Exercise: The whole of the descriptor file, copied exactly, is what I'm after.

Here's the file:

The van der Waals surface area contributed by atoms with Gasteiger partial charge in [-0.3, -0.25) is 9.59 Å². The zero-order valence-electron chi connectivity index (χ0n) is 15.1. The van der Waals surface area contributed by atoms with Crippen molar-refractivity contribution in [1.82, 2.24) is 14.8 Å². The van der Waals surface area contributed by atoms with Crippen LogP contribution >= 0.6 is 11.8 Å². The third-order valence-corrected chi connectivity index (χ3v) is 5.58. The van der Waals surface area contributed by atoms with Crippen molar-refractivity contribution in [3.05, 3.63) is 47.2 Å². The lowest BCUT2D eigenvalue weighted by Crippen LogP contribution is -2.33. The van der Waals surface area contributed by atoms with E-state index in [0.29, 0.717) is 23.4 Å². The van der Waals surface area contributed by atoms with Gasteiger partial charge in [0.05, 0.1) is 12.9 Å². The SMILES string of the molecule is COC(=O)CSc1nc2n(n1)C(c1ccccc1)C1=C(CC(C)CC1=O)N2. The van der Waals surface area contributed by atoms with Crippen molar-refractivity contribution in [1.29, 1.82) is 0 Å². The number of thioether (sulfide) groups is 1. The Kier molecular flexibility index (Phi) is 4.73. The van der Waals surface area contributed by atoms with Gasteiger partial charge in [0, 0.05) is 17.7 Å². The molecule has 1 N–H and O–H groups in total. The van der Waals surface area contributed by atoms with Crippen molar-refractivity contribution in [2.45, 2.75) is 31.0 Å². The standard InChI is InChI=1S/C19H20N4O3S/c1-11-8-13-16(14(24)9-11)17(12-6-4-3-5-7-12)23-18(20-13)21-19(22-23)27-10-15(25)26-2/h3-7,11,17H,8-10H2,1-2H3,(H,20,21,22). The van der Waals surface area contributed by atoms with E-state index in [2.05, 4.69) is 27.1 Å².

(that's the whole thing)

The van der Waals surface area contributed by atoms with Gasteiger partial charge in [-0.3, -0.25) is 9.59 Å². The zero-order valence-electron chi connectivity index (χ0n) is 15.1. The van der Waals surface area contributed by atoms with Crippen molar-refractivity contribution in [1.82, 2.24) is 14.8 Å². The van der Waals surface area contributed by atoms with Crippen LogP contribution >= 0.6 is 11.8 Å². The third-order valence-corrected chi connectivity index (χ3v) is 5.58. The van der Waals surface area contributed by atoms with Crippen molar-refractivity contribution in [3.05, 3.63) is 47.2 Å². The lowest BCUT2D eigenvalue weighted by Crippen LogP contribution is -2.33. The van der Waals surface area contributed by atoms with E-state index in [0.29, 0.717) is 23.4 Å². The van der Waals surface area contributed by atoms with Gasteiger partial charge in [0.05, 0.1) is 12.9 Å². The SMILES string of the molecule is COC(=O)CSc1nc2n(n1)C(c1ccccc1)C1=C(CC(C)CC1=O)N2. The van der Waals surface area contributed by atoms with Crippen molar-refractivity contribution in [1.29, 1.82) is 0 Å². The number of thioether (sulfide) groups is 1. The Kier molecular flexibility index (Phi) is 4.73. The van der Waals surface area contributed by atoms with Gasteiger partial charge in [0, 0.05) is 17.7 Å². The molecule has 1 N–H and O–H groups in total. The van der Waals surface area contributed by atoms with Crippen molar-refractivity contribution in [2.45, 2.75) is 31.0 Å². The standard InChI is InChI=1S/C19H20N4O3S/c1-11-8-13-16(14(24)9-11)17(12-6-4-3-5-7-12)23-18(20-13)21-19(22-23)27-10-15(25)26-2/h3-7,11,17H,8-10H2,1-2H3,(H,20,21,22). The van der Waals surface area contributed by atoms with E-state index in [2.05, 4.69) is 27.1 Å².